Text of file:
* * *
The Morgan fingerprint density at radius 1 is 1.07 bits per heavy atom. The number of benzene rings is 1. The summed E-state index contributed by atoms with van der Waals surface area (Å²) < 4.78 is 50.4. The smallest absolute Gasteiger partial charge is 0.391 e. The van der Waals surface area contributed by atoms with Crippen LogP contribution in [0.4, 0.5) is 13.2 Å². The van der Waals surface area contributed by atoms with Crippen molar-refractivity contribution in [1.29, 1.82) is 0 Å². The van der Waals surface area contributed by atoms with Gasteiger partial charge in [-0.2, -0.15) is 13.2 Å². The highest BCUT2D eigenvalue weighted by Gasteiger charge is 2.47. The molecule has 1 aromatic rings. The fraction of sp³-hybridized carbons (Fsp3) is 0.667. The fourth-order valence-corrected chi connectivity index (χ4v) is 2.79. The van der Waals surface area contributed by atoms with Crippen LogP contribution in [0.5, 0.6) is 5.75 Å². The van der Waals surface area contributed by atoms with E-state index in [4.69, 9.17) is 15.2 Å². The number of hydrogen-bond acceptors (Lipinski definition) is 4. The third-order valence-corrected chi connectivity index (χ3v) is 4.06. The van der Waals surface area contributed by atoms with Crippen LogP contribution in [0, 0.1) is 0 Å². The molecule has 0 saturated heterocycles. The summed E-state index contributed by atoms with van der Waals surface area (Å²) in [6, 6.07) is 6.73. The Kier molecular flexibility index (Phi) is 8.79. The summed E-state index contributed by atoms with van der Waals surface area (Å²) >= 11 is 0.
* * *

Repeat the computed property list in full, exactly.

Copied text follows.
The Morgan fingerprint density at radius 1 is 1.07 bits per heavy atom. The number of benzene rings is 1. The summed E-state index contributed by atoms with van der Waals surface area (Å²) < 4.78 is 50.4. The smallest absolute Gasteiger partial charge is 0.391 e. The van der Waals surface area contributed by atoms with Crippen LogP contribution in [0.4, 0.5) is 13.2 Å². The van der Waals surface area contributed by atoms with Crippen molar-refractivity contribution in [1.29, 1.82) is 0 Å². The van der Waals surface area contributed by atoms with Gasteiger partial charge in [-0.2, -0.15) is 13.2 Å². The highest BCUT2D eigenvalue weighted by Gasteiger charge is 2.47. The molecule has 1 aromatic rings. The fraction of sp³-hybridized carbons (Fsp3) is 0.667. The fourth-order valence-corrected chi connectivity index (χ4v) is 2.79. The van der Waals surface area contributed by atoms with Crippen LogP contribution in [0.5, 0.6) is 5.75 Å². The van der Waals surface area contributed by atoms with E-state index in [4.69, 9.17) is 15.2 Å². The number of hydrogen-bond acceptors (Lipinski definition) is 4. The third-order valence-corrected chi connectivity index (χ3v) is 4.06. The van der Waals surface area contributed by atoms with Crippen LogP contribution in [0, 0.1) is 0 Å². The molecule has 0 saturated heterocycles. The summed E-state index contributed by atoms with van der Waals surface area (Å²) in [6, 6.07) is 6.73. The Kier molecular flexibility index (Phi) is 8.79. The summed E-state index contributed by atoms with van der Waals surface area (Å²) >= 11 is 0.